I agree with Mark VA. It’s not that there’s anything magical about the Baltimore Catechism such that no other will do. But the BC does present the faith in a straightforward way with no apologies (unlike the materials used in my kids’ diocesan grade school), and I think that’s what’s needed. Becoming a priest is a hard sacrifice. Such a thing will have no appeal to people who have never learned what hard sacrifice is and why we all need to do it, whether we’re priests or not.

    The more the Church reconciles itself to the world, the less difference people see between the Church and the world, and the less willing they are to commit to a way of life that calls them to be totally unlike the world.

  • Commoner

    I don’t have any solutions. As a mother of six (three boys), I can say that while I would never stand in the way if any of them told me they thought they had a vocation, I have never encouraged it, either. And I am privately relieved none of them seem interested.

    It’s been so long since I have had a priest I really liked or felt inspired by that I have a hard time remembering such an experience. We go to church weekly and on holy days (and I always have the good intention of trying to attend daily mass more often but can’t seem to actually make it happen), but we don’t go because we like the priest. One of the seminarians in our diocese who is being ordained in a few weeks creeped me out with his behavior with one of my sons (who was technically an adult at that point, just barely–and there was nothing really reportable, so I just kept my mouth shut) to the point that if he is ever assigned to our parish, we will drive to another church every weekend. God help us if he is indicative of the kind of new priest being ordained these days.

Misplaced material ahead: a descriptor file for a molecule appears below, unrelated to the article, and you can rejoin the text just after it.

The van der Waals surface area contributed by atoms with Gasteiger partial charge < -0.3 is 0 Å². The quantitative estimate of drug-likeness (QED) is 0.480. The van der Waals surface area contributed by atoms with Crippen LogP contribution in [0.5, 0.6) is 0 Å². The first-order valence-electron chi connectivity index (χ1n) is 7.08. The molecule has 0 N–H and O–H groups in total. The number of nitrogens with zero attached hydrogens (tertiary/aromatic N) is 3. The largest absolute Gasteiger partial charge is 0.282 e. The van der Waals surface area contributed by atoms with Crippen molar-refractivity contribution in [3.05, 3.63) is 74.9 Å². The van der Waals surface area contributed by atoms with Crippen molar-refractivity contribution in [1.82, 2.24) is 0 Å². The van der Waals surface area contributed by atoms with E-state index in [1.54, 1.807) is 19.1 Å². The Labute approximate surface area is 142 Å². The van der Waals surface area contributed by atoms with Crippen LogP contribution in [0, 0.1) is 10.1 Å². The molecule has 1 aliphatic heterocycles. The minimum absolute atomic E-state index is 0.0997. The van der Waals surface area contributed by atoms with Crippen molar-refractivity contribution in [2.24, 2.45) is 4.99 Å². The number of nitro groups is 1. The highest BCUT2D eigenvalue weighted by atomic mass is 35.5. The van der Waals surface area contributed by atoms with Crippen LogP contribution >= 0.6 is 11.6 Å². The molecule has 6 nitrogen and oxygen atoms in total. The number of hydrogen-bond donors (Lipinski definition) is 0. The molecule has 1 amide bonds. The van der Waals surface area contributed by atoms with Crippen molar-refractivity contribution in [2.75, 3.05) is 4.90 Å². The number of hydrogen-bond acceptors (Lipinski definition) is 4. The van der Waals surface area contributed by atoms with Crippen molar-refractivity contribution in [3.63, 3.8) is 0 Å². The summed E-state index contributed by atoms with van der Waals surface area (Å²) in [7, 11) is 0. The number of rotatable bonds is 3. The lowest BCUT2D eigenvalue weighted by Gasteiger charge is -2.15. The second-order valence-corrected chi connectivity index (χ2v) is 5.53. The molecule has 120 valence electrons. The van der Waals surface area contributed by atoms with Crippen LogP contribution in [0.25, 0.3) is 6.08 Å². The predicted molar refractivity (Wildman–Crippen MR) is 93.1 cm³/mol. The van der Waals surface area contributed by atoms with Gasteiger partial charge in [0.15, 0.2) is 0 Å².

I have six children. I would imagine that many mothers who only have one or two sons would be even more reluctant to encourage their sons in a vocation to the priesthood. It’s a hard, lonely life, and one that has attracted many unbalanced and unhealthy men in the past.

    Ironically. my mother-in-law would have given her right eye to have one of her five sons become a priest. She never really forgave me for marrying the one son who showed the most promise. Gone are the days when a lot of Catholic mothers pushed their sons toward the priesthood.

    • Melody